“But at the moment the only thing that matters is the welfare of these residents. They have been through enough. They need to be given a bit of security in their own home and whatever form that takes, the level of care has to be up to scratch. I wouldn’t be against NHS Highland taking it over the but they need to remain in their own home and the levels of care that they get has to be improved because even after all of this time there are still issues and those issues need to be sorted These people are entitled to that especially given what they have been through. They have lost friends, in a care home you’re like a big family. They’ll all have been stuck in their rooms in the last three months while all this has been happening. What a terrifying existence. They need to come first.”

MSP presses for extended payment holidays

Highlands and Islands Labour MSP, Rhoda Grant, has written to the Chancellor of the Exchequer, Rishi Sunak, in a bid to have payment holidays extended for those who need them due to the continuing restrictions still in place for some self-employed business owners.

Mrs Grant said “While some businesses are preparing for reopening in coming weeks, others are not able to get back into operation yet and this will leave an even bigger hole in their finances if they have to start making monthly repayments again while being unable to gain any income.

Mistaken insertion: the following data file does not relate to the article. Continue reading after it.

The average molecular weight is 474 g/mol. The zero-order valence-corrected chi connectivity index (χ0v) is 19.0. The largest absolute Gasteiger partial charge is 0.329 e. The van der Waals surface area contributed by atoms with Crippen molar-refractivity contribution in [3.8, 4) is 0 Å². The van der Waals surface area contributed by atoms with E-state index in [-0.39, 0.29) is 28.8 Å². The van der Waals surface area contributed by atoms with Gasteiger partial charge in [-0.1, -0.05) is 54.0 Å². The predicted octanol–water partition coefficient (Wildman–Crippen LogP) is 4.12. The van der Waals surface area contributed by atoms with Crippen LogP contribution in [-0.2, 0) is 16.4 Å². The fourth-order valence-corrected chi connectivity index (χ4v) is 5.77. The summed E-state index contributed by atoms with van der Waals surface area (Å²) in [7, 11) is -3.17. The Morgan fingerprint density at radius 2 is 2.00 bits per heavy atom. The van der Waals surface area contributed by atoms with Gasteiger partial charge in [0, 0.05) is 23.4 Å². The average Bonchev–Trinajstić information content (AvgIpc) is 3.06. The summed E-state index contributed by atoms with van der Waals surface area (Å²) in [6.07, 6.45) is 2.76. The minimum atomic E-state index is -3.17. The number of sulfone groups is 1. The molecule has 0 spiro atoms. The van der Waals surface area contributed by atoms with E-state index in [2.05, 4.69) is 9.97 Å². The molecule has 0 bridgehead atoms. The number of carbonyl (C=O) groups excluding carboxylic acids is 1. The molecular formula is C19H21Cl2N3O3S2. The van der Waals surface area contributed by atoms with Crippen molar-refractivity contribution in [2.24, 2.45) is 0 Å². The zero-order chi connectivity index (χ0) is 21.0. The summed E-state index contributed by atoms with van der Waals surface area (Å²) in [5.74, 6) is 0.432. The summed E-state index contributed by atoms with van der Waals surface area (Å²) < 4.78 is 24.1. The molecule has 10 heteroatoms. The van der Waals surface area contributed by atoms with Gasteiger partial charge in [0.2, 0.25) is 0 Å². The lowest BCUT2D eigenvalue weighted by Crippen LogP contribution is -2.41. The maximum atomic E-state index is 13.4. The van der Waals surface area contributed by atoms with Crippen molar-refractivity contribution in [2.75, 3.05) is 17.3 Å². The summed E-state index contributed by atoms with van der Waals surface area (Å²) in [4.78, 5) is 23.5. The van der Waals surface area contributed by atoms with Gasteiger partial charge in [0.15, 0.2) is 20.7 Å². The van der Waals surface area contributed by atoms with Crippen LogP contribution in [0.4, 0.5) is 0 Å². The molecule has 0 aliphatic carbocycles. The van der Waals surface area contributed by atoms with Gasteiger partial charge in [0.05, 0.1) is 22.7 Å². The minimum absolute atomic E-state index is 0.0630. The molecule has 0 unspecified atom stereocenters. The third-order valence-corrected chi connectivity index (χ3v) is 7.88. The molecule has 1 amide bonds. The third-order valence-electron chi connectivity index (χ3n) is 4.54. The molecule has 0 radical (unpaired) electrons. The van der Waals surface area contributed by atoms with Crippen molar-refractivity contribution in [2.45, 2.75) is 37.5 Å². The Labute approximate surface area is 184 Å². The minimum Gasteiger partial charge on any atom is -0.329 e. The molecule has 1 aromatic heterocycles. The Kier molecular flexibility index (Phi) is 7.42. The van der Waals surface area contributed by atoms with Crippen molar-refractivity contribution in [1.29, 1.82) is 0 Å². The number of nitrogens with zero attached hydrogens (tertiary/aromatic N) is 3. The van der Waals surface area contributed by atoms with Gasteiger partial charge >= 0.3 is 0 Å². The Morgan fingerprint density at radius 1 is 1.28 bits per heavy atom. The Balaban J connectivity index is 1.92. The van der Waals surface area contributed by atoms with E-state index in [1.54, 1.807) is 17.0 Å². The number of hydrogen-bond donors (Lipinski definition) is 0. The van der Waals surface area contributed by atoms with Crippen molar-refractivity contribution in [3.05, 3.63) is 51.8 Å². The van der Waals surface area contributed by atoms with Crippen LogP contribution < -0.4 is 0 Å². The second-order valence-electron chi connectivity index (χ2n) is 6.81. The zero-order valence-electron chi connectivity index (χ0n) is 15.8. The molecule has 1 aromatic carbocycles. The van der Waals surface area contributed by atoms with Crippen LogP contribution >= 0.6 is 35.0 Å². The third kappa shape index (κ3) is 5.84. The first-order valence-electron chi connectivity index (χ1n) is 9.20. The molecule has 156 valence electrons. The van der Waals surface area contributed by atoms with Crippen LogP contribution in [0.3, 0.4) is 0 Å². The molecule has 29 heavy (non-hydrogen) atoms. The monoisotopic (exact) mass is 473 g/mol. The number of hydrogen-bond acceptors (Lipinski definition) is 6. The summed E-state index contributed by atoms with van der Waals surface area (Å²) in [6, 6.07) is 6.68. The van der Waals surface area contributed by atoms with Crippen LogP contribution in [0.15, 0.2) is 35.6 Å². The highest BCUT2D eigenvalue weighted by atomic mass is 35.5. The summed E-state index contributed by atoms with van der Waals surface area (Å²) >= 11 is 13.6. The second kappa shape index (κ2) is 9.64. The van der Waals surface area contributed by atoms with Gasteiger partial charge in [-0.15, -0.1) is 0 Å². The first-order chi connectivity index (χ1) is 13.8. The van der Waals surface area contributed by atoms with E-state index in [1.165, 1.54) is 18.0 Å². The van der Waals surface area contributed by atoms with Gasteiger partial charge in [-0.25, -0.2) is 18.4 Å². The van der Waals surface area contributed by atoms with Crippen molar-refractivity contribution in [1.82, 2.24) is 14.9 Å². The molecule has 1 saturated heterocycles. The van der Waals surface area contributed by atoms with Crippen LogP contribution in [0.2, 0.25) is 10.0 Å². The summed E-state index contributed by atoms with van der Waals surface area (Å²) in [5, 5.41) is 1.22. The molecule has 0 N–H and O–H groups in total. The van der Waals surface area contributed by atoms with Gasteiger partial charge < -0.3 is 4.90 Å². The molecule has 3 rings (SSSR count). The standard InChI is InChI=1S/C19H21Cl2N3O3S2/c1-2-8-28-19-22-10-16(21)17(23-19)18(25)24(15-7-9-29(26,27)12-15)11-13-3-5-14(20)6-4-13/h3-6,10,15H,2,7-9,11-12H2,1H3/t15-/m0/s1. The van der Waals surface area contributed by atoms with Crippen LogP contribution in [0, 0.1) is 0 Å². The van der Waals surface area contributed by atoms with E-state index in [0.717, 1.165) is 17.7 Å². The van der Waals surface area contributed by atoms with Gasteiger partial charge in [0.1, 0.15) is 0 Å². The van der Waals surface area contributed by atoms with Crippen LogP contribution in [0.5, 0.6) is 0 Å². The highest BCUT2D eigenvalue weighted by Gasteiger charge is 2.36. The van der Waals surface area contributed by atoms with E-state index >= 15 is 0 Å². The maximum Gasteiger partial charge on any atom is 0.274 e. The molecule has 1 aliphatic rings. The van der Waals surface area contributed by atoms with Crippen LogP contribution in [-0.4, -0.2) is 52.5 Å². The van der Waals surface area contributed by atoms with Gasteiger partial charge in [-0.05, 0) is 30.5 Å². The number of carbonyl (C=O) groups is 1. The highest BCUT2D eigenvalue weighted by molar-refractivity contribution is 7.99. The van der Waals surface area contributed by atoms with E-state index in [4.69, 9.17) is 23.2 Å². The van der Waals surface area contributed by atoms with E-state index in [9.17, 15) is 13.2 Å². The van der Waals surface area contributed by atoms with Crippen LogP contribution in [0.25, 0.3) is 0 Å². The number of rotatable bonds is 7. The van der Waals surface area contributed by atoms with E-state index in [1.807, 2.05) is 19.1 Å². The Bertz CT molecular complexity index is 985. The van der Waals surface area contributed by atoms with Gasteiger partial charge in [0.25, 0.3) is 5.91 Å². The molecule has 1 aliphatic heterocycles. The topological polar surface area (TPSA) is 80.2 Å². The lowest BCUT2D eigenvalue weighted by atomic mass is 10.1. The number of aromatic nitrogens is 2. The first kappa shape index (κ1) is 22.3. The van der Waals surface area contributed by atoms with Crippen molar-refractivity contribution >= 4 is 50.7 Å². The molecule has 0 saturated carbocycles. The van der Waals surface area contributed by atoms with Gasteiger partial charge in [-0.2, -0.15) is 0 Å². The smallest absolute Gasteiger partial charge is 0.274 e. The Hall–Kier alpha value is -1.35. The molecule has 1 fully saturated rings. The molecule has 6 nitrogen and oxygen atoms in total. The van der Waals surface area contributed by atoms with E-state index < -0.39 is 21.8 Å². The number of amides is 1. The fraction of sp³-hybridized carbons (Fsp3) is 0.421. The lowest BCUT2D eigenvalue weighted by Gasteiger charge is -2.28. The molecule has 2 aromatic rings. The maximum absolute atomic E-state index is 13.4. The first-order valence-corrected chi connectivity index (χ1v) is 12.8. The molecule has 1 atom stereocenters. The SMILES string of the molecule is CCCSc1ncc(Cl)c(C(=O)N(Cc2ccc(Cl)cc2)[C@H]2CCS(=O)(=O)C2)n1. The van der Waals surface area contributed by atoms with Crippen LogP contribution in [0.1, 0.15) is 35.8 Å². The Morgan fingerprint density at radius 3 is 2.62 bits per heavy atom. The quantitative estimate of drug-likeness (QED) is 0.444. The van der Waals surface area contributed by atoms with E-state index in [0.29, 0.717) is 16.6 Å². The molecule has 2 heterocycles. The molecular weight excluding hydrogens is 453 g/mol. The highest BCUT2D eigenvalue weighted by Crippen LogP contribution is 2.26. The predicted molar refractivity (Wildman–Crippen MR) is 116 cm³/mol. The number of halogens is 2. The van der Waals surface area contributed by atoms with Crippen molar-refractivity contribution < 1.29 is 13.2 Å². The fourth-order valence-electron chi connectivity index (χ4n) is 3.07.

“The holidays on mortgage payments and other bills was a lifeline to many self-employed people in the early days of the outbreak. Many of these payment holidays however are due to cease in July meaning some business owners will have to start repaying these again even though they may still be unable to work due to the restrictions in place. I have therefore written to the Chancellor asking if Government is negotiating a longer term for mortgage holidays, and such like, for those who need it.”

The MSP continued “I also understand a further round of payments are to be awarded to the self-employed which is very welcome and I am seeking clarity on whether these further payments will automatically be passed on to people who previously received them or if people will have to re-apply for this.

“While it is good to see some restrictions being lifted and people prepare for reopening, that’s not an option for everyone right now and those unable to restart at this stage need further support meantime.”

Rhoda Grant says time to move on to save winter sports and economy



Highlands and Islands Labour MSP, Rhoda Grant, welcomed the Audit Scotland report on the Management of Cairngorm Mountain and the Funicular Railway.

In particular, the recommendation that HIE “identify and assess any risks associated with potential operators and carefully considers what risks are worth taking and how they are managed” while also providing more information for stakeholders.

“However, the focus now should be on how we can go forward with plans for Cairngorm Mountain with only six months until the next winter ski seasons starts again,” said Mrs Grant.